Retrospective Reviews: The Last Line of Defense for Documentation Integrity?

By Fran Jurcak, MSN, RN, CCDS, CCDS-0, Chief Clinical Strategist

Executive summary:

Even before the COVID-19 pandemic, hospitals struggled with mid-revenue cycle leakage. In 2019 (pre-COVID), Medicare and Medicaid underpayments had reached $75.8 billion¹ and 84% of healthcare leaders cited inaccurate clinical documentation and coding as the root cause of lost or decreased revenue.² The pandemic has only exacerbated the problem.

There isn’t a single root cause for mid-cycle leakage—it remains difficult for healthcare leaders to manage due to competing priorities, a lack of clinical knowledge, and a scarcity of appropriate software solutions. But healthcare leaders have options for mitigating mid-cycle leakage, and one of the most compelling strategies is to implement a thorough retrospective review process.

Download this whitepaper to learn:

  • Why retrospective reviews are necessary
  • Strategies for prioritizing what to review and how to implement a retrospective review process at your organization
  • The impact of machine learning on retrospective reviews


¹ 2019 AHA Fact Sheet: Underpayment by Medicare and Medicaid January 2021

² HIMSS and Besler Revenue Cycle Management Research Report – Insights into Revenue Cycle Management October 2016

Webinar Recording: Retrospective Reviews: The Last Line of Defense?

Each stage of the CDI documentation integrity process represents an opportunity for additional leakage of accurate and appropriate documentation, resulting in inaccurate coding of conditions being monitored and treated during the patient’s encounter. This results in inappropriate reimbursement for care provided as well as potentially imperfect quality reporting. And despite massive investments in documentation and coding solutions, earned revenue loss continues to persist — Medicare and Medicaid underpayments reached $75.8 billion in 2019*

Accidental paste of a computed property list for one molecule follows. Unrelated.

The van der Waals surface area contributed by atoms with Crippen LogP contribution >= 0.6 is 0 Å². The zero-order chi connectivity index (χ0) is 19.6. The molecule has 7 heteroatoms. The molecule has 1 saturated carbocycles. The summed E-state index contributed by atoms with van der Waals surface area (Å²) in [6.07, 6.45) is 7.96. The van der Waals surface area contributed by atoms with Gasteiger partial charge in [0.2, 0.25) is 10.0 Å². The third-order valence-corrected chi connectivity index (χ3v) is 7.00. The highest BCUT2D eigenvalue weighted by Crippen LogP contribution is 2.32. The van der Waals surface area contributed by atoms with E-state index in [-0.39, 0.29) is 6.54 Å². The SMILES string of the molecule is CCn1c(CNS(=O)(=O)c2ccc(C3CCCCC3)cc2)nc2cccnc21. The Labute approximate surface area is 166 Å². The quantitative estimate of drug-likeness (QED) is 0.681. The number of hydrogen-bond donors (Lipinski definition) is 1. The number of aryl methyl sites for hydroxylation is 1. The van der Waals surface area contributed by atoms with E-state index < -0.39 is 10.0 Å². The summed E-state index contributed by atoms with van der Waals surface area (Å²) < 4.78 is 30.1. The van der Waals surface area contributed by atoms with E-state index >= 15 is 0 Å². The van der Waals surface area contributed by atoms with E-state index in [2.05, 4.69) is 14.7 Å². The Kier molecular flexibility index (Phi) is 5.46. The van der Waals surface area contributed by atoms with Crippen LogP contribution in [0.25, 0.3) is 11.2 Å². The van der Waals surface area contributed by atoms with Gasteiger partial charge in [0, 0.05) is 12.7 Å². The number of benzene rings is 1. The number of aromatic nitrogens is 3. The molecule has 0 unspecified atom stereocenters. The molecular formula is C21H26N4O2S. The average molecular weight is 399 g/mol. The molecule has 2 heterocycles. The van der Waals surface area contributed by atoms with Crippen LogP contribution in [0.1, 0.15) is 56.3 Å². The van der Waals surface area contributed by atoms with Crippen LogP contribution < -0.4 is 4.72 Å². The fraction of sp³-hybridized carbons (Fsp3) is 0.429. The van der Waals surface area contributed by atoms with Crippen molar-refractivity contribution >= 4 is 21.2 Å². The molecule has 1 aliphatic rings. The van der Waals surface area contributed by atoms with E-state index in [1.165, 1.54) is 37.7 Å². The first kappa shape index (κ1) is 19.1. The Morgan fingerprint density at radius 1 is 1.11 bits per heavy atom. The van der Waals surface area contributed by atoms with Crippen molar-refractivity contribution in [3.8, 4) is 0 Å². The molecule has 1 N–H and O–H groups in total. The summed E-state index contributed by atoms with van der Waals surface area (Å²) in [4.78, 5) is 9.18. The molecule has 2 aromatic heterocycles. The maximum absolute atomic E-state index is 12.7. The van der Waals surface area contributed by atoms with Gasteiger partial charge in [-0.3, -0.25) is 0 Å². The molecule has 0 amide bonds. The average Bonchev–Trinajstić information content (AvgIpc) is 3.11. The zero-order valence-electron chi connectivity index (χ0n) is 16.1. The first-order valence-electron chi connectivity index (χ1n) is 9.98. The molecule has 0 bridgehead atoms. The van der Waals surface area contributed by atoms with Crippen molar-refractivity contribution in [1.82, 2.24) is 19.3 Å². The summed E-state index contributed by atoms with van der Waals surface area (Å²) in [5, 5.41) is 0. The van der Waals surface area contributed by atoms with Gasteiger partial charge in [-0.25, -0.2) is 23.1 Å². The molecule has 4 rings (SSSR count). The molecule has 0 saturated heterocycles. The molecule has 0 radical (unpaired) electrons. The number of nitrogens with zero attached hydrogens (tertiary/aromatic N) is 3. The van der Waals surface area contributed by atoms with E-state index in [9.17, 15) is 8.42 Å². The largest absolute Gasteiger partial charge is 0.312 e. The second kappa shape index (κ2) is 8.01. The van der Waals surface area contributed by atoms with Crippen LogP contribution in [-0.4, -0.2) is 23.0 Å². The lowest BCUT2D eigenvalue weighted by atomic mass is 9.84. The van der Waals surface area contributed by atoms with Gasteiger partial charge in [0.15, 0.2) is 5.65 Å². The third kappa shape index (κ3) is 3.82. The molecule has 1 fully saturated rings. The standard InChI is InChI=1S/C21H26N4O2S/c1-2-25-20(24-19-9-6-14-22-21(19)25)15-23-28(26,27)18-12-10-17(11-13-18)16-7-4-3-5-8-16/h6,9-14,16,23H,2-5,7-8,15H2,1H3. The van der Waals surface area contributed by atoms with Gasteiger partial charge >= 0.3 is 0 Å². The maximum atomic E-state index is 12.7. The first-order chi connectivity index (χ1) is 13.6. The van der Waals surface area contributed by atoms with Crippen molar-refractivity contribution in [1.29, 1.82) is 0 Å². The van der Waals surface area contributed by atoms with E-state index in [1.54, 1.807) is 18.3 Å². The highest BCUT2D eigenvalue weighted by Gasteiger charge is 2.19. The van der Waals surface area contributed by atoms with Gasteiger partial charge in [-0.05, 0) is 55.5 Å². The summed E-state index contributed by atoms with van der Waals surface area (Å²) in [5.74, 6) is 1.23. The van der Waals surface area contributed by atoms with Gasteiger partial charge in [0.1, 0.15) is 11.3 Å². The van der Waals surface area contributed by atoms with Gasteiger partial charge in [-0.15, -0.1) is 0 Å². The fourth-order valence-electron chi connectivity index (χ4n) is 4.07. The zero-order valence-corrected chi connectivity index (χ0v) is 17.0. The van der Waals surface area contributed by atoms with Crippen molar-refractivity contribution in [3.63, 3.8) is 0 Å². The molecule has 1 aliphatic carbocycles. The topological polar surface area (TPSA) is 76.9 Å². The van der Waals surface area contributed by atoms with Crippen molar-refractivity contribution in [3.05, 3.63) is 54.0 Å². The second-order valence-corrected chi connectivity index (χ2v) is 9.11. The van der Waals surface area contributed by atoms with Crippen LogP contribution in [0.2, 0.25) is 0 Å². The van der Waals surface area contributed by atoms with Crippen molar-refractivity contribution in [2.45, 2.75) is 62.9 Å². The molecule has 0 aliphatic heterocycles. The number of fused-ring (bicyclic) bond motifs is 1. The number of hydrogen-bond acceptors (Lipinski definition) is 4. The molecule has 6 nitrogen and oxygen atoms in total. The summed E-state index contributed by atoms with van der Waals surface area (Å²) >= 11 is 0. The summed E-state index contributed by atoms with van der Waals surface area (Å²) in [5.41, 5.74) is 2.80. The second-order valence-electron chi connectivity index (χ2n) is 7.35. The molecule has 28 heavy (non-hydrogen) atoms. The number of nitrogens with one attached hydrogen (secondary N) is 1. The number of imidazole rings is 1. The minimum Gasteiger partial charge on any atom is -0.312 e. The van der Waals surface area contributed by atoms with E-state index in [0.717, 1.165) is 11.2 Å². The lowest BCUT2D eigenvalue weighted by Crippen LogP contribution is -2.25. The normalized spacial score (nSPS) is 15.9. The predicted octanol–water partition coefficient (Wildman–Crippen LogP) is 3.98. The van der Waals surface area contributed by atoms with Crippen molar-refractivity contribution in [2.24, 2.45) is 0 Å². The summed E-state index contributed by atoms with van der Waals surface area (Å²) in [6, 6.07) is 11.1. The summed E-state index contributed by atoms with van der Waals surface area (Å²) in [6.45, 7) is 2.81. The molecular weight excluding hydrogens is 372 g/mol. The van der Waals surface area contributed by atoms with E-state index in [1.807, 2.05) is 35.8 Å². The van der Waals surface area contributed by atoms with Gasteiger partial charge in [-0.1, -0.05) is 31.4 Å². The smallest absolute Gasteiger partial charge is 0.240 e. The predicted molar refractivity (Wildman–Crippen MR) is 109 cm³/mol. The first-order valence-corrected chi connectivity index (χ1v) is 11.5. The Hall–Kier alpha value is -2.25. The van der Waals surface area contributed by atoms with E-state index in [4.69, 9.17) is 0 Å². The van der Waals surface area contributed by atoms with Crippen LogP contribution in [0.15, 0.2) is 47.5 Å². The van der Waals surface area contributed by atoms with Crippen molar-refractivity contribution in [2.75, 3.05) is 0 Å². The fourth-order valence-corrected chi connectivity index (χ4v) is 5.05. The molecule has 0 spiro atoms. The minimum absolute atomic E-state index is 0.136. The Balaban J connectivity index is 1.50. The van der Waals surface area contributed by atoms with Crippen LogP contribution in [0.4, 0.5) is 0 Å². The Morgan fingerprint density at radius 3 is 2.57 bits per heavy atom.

Retrospective reviews are the last opportunity to resolve documentation and coding issues for billing and quality reporting purposes. Traditional reconciliation is inefficient and often ineffective for a number of reasons, including: inefficient process, understaffed CDI teams and lack of technology that supports accurate identification of opportunity. 

Listen to this webinar as Fran Jurcak, Iodine Software, and Dee Banet, Advent Health, discuss strategies for implementing a more robust retrospective review process, including: 

  • Why current approaches for retrospective reviews aren’t working 
  • Strategies for prioritizing what to review 
  • Solutions for automating the Retrospective review process 

*AHA Fact Sheet: Underpayment by Medicare and Medicaid January 2021 

Download webinar recording

Mid-Revenue Cycle Management: How to Measure, Manage and Minimize Leakage

By Fran Jurcak

Executive summary:

Razor-thin profit margins are not a new problem for hospitals. In 2019, one study found that hospital profit margins had shrunk by 21% on average year-over-year.¹

Enter COVID-19. According to an August 2020 KaufmanHall report, hospital margins were down another 28% through Q3, even with funds from the CARES Act and Coronavirus Aid and Relief Funds. If it weren’t for the stimulus relief, hospital margins would have been down 96% on average in 2020.² 

Yes, COVID-19 exacerbated the problem. But it certainly didn’t cause it. 

For many healthcare leaders, the heart of the problem is systemic—leakage from their mid-revenue cycle. In fact, 84% cite inaccurate clinical documentation and coding as the root cause of lost or decreased revenue.³ This is not just a problem with struggling hospitals. Even “average performance” in the mid-revenue cycle was below optimal for those surveyed. In 2019 (pre-COVID), Medicare and Medicaid underpayments reached $75.8 billion.4 

Today, COVID-19 has transformed the landscape of hospitals and health systems. While leakage was a problem before, it was predictable and manageable—thanks to consistent revenue and expenses. But for many hospitals, revenue projections have been completely upended. 

Before COVID-19, mid-revenue cycle leakage impacted every hospital’s bottom line. Now, it can mean negative operating margins. If operating margins remain negative, it can mean anything from downsizing staff and services to diminishing quality clinical care. 

Thankfully, mid-revenue cycle leakage is not an insurmountable challenge. Financial leaders are turning to increasingly sophisticated and automated solutions to overcome leakage, building transformational solutions to ensure organizations are financially resilient for years to come.

Download this whitepaper to learn:

  • Leakage throughout the mid-revenue cycle
  • Strategies to better capture earned revenue
  • The impact of machine learning on mid-revenue cycle leakage 




³ HIMSS and Besler Revenue Cycle Management Research Report – Insights into Revenue Cycle Management October 2016

4 2019 AHA Fact Sheet: Underpayment by Medicare and Medicaid January 2021